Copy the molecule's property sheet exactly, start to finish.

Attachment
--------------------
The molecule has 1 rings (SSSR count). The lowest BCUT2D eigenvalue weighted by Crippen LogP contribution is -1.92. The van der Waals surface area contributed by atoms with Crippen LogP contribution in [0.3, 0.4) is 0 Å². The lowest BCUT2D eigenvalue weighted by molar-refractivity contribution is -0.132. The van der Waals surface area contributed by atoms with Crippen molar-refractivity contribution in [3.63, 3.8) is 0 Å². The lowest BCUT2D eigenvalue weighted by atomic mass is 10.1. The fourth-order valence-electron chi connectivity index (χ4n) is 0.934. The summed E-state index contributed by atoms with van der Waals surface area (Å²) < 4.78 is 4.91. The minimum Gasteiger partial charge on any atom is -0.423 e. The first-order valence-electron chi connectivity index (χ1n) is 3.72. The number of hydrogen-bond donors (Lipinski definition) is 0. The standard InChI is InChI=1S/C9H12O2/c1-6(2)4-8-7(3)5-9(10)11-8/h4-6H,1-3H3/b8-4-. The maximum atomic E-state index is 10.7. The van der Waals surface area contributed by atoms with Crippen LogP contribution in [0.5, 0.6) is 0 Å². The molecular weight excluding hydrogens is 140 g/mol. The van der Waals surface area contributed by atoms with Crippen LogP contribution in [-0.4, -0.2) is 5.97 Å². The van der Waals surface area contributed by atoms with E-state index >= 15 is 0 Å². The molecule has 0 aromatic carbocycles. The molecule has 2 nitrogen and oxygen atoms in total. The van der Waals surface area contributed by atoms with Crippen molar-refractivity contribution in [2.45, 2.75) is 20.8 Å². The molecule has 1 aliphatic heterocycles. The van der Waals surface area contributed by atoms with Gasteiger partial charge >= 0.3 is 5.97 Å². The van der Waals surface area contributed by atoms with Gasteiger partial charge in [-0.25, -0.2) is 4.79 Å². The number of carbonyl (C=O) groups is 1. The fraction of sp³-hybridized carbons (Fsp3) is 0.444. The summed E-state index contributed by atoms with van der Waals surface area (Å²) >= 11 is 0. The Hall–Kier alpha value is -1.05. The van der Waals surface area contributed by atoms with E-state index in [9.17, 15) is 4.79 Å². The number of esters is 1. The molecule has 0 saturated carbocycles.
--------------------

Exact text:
The molecule has 1 rings (SSSR count). The lowest BCUT2D eigenvalue weighted by Crippen LogP contribution is -1.92. The van der Waals surface area contributed by atoms with Crippen LogP contribution in [0.3, 0.4) is 0 Å². The lowest BCUT2D eigenvalue weighted by molar-refractivity contribution is -0.132. The van der Waals surface area contributed by atoms with Crippen molar-refractivity contribution in [3.63, 3.8) is 0 Å². The lowest BCUT2D eigenvalue weighted by atomic mass is 10.1. The fourth-order valence-electron chi connectivity index (χ4n) is 0.934. The summed E-state index contributed by atoms with van der Waals surface area (Å²) < 4.78 is 4.91. The minimum Gasteiger partial charge on any atom is -0.423 e. The first-order valence-electron chi connectivity index (χ1n) is 3.72. The number of hydrogen-bond donors (Lipinski definition) is 0. The standard InChI is InChI=1S/C9H12O2/c1-6(2)4-8-7(3)5-9(10)11-8/h4-6H,1-3H3/b8-4-. The maximum atomic E-state index is 10.7. The van der Waals surface area contributed by atoms with Crippen LogP contribution in [0.5, 0.6) is 0 Å². The molecular weight excluding hydrogens is 140 g/mol. The van der Waals surface area contributed by atoms with Crippen LogP contribution in [-0.4, -0.2) is 5.97 Å². The van der Waals surface area contributed by atoms with E-state index >= 15 is 0 Å². The molecule has 0 aromatic carbocycles. The molecule has 2 nitrogen and oxygen atoms in total. The van der Waals surface area contributed by atoms with Crippen molar-refractivity contribution in [2.45, 2.75) is 20.8 Å². The molecule has 1 aliphatic heterocycles. The van der Waals surface area contributed by atoms with Gasteiger partial charge >= 0.3 is 5.97 Å². The van der Waals surface area contributed by atoms with Gasteiger partial charge in [-0.25, -0.2) is 4.79 Å². The number of carbonyl (C=O) groups is 1. The fraction of sp³-hybridized carbons (Fsp3) is 0.444. The summed E-state index contributed by atoms with van der Waals surface area (Å²) >= 11 is 0. The Hall–Kier alpha value is -1.05. The van der Waals surface area contributed by atoms with E-state index in [9.17, 15) is 4.79 Å². The number of esters is 1. The molecule has 0 saturated carbocycles.